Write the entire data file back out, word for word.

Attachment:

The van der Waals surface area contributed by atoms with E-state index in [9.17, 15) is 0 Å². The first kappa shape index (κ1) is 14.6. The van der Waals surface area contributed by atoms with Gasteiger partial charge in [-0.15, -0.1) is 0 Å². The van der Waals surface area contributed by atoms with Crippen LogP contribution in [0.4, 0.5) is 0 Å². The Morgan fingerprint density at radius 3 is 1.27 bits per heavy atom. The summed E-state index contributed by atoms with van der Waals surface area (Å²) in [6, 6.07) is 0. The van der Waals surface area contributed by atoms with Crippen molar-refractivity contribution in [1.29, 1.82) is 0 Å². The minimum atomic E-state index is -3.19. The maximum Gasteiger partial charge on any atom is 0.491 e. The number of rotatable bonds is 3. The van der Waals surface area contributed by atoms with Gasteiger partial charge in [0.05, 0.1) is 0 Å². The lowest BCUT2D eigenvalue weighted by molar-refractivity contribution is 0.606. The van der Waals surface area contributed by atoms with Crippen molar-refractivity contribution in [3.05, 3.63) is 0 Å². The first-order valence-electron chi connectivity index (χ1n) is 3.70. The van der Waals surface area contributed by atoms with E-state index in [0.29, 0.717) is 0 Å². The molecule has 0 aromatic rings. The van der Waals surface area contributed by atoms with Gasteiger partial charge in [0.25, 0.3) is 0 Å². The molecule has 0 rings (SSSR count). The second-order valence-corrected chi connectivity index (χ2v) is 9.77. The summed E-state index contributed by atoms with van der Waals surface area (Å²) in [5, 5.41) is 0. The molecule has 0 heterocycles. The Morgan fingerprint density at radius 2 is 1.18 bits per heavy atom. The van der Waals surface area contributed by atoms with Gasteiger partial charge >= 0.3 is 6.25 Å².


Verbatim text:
The van der Waals surface area contributed by atoms with E-state index in [9.17, 15) is 0 Å². The first kappa shape index (κ1) is 14.6. The van der Waals surface area contributed by atoms with Gasteiger partial charge in [-0.15, -0.1) is 0 Å². The van der Waals surface area contributed by atoms with Crippen LogP contribution in [0.4, 0.5) is 0 Å². The Morgan fingerprint density at radius 3 is 1.27 bits per heavy atom. The summed E-state index contributed by atoms with van der Waals surface area (Å²) in [6, 6.07) is 0. The van der Waals surface area contributed by atoms with Crippen molar-refractivity contribution in [1.29, 1.82) is 0 Å². The minimum atomic E-state index is -3.19. The maximum Gasteiger partial charge on any atom is 0.491 e. The number of rotatable bonds is 3. The van der Waals surface area contributed by atoms with Gasteiger partial charge in [0.05, 0.1) is 0 Å². The lowest BCUT2D eigenvalue weighted by molar-refractivity contribution is 0.606. The van der Waals surface area contributed by atoms with Crippen molar-refractivity contribution in [3.05, 3.63) is 0 Å². The first-order valence-electron chi connectivity index (χ1n) is 3.70. The van der Waals surface area contributed by atoms with E-state index in [0.29, 0.717) is 0 Å². The molecule has 0 aromatic rings. The van der Waals surface area contributed by atoms with Gasteiger partial charge in [0.25, 0.3) is 0 Å². The molecule has 0 rings (SSSR count). The second-order valence-corrected chi connectivity index (χ2v) is 9.77. The summed E-state index contributed by atoms with van der Waals surface area (Å²) in [5, 5.41) is 0. The molecule has 0 heterocycles. The Morgan fingerprint density at radius 2 is 1.18 bits per heavy atom. The van der Waals surface area contributed by atoms with Gasteiger partial charge >= 0.3 is 6.25 Å².